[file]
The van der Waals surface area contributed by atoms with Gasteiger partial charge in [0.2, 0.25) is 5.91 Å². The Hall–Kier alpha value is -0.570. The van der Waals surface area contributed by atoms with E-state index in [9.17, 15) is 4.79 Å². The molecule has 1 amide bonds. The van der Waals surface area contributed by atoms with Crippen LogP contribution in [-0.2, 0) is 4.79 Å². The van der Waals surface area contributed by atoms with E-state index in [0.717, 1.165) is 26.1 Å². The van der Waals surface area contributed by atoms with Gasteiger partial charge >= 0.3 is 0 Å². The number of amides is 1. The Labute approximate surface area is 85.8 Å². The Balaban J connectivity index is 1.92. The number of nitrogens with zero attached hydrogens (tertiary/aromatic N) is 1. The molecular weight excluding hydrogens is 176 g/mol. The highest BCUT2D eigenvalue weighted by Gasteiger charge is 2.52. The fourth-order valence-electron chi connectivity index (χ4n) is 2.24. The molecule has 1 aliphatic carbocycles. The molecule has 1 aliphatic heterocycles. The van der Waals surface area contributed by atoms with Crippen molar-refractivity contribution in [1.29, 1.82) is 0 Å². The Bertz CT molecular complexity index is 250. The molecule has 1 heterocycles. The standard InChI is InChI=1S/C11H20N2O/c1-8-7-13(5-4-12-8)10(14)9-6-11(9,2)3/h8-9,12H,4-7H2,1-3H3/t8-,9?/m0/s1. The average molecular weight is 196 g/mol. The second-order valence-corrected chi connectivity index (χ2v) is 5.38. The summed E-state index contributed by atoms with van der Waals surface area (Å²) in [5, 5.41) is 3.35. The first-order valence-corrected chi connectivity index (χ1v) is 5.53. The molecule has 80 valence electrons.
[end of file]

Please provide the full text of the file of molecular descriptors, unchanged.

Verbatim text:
The van der Waals surface area contributed by atoms with Gasteiger partial charge in [0.2, 0.25) is 5.91 Å². The Hall–Kier alpha value is -0.570. The van der Waals surface area contributed by atoms with E-state index in [9.17, 15) is 4.79 Å². The molecule has 1 amide bonds. The van der Waals surface area contributed by atoms with Crippen LogP contribution in [-0.2, 0) is 4.79 Å². The van der Waals surface area contributed by atoms with E-state index in [0.717, 1.165) is 26.1 Å². The van der Waals surface area contributed by atoms with Gasteiger partial charge >= 0.3 is 0 Å². The number of amides is 1. The Labute approximate surface area is 85.8 Å². The Balaban J connectivity index is 1.92. The number of nitrogens with zero attached hydrogens (tertiary/aromatic N) is 1. The molecular weight excluding hydrogens is 176 g/mol. The highest BCUT2D eigenvalue weighted by Gasteiger charge is 2.52. The fourth-order valence-electron chi connectivity index (χ4n) is 2.24. The molecule has 1 aliphatic carbocycles. The molecule has 1 aliphatic heterocycles. The van der Waals surface area contributed by atoms with Crippen molar-refractivity contribution in [1.29, 1.82) is 0 Å². The Bertz CT molecular complexity index is 250. The molecule has 1 heterocycles. The standard InChI is InChI=1S/C11H20N2O/c1-8-7-13(5-4-12-8)10(14)9-6-11(9,2)3/h8-9,12H,4-7H2,1-3H3/t8-,9?/m0/s1. The average molecular weight is 196 g/mol. The second-order valence-corrected chi connectivity index (χ2v) is 5.38. The summed E-state index contributed by atoms with van der Waals surface area (Å²) in [5, 5.41) is 3.35. The first-order valence-corrected chi connectivity index (χ1v) is 5.53. The molecule has 80 valence electrons.